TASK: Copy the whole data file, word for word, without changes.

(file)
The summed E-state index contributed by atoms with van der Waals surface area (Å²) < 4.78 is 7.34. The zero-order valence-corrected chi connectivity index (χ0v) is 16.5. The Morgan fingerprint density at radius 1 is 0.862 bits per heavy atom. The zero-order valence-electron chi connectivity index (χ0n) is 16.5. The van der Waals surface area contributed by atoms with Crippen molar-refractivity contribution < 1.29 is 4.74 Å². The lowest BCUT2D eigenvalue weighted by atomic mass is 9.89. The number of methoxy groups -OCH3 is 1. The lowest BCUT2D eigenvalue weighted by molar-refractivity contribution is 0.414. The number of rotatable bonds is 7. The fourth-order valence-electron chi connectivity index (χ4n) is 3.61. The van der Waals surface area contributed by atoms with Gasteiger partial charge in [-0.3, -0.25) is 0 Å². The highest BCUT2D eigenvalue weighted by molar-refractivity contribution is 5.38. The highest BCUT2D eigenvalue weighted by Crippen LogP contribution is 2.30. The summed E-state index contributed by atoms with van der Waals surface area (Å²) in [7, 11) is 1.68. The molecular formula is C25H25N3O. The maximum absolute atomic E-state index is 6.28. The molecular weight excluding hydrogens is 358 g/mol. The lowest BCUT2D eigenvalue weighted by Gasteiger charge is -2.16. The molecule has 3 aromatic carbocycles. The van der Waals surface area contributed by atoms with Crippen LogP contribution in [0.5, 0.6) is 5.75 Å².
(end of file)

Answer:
The summed E-state index contributed by atoms with van der Waals surface area (Å²) < 4.78 is 7.34. The zero-order valence-corrected chi connectivity index (χ0v) is 16.5. The Morgan fingerprint density at radius 1 is 0.862 bits per heavy atom. The zero-order valence-electron chi connectivity index (χ0n) is 16.5. The van der Waals surface area contributed by atoms with Crippen molar-refractivity contribution < 1.29 is 4.74 Å². The lowest BCUT2D eigenvalue weighted by atomic mass is 9.89. The number of methoxy groups -OCH3 is 1. The lowest BCUT2D eigenvalue weighted by molar-refractivity contribution is 0.414. The number of rotatable bonds is 7. The fourth-order valence-electron chi connectivity index (χ4n) is 3.61. The van der Waals surface area contributed by atoms with Gasteiger partial charge in [-0.3, -0.25) is 0 Å². The highest BCUT2D eigenvalue weighted by molar-refractivity contribution is 5.38. The highest BCUT2D eigenvalue weighted by Crippen LogP contribution is 2.30. The summed E-state index contributed by atoms with van der Waals surface area (Å²) in [7, 11) is 1.68. The molecular formula is C25H25N3O. The maximum absolute atomic E-state index is 6.28. The molecular weight excluding hydrogens is 358 g/mol. The lowest BCUT2D eigenvalue weighted by Gasteiger charge is -2.16. The molecule has 3 aromatic carbocycles. The van der Waals surface area contributed by atoms with Crippen LogP contribution in [0.5, 0.6) is 5.75 Å².